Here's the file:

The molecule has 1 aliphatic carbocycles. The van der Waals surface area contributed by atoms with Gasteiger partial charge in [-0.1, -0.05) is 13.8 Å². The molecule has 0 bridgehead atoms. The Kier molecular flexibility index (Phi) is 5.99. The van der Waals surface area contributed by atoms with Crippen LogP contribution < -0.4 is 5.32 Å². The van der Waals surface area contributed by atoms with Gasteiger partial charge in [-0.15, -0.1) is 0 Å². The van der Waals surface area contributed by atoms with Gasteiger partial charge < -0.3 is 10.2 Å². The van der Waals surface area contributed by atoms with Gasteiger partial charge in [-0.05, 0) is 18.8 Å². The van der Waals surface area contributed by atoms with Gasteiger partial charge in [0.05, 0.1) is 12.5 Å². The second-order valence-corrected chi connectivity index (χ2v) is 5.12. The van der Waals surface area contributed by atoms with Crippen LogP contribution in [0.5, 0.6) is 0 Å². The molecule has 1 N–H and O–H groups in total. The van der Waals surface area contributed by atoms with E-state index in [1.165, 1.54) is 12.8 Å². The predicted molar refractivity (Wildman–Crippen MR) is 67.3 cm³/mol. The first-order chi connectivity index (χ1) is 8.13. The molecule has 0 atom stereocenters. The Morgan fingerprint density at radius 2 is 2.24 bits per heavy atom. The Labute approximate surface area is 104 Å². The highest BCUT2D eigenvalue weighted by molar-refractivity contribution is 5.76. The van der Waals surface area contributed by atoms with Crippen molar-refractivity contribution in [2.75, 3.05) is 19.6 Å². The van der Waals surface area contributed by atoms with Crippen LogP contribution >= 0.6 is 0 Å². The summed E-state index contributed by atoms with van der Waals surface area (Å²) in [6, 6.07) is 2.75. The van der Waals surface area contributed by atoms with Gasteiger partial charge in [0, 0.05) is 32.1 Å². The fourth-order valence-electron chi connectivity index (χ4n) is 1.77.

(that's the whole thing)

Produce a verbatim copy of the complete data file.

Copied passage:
The molecule has 1 aliphatic carbocycles. The van der Waals surface area contributed by atoms with Gasteiger partial charge in [-0.1, -0.05) is 13.8 Å². The molecule has 0 bridgehead atoms. The Kier molecular flexibility index (Phi) is 5.99. The van der Waals surface area contributed by atoms with Crippen LogP contribution < -0.4 is 5.32 Å². The van der Waals surface area contributed by atoms with Gasteiger partial charge in [-0.15, -0.1) is 0 Å². The van der Waals surface area contributed by atoms with Gasteiger partial charge < -0.3 is 10.2 Å². The van der Waals surface area contributed by atoms with Gasteiger partial charge in [-0.05, 0) is 18.8 Å². The van der Waals surface area contributed by atoms with Gasteiger partial charge in [0.05, 0.1) is 12.5 Å². The second-order valence-corrected chi connectivity index (χ2v) is 5.12. The van der Waals surface area contributed by atoms with Crippen LogP contribution in [0.5, 0.6) is 0 Å². The molecule has 1 N–H and O–H groups in total. The van der Waals surface area contributed by atoms with E-state index in [1.165, 1.54) is 12.8 Å². The predicted molar refractivity (Wildman–Crippen MR) is 67.3 cm³/mol. The first-order chi connectivity index (χ1) is 8.13. The molecule has 0 atom stereocenters. The Morgan fingerprint density at radius 2 is 2.24 bits per heavy atom. The Labute approximate surface area is 104 Å². The highest BCUT2D eigenvalue weighted by molar-refractivity contribution is 5.76. The van der Waals surface area contributed by atoms with Crippen molar-refractivity contribution in [2.75, 3.05) is 19.6 Å². The van der Waals surface area contributed by atoms with Crippen LogP contribution >= 0.6 is 0 Å². The summed E-state index contributed by atoms with van der Waals surface area (Å²) in [6, 6.07) is 2.75. The van der Waals surface area contributed by atoms with Gasteiger partial charge in [0, 0.05) is 32.1 Å². The fourth-order valence-electron chi connectivity index (χ4n) is 1.77.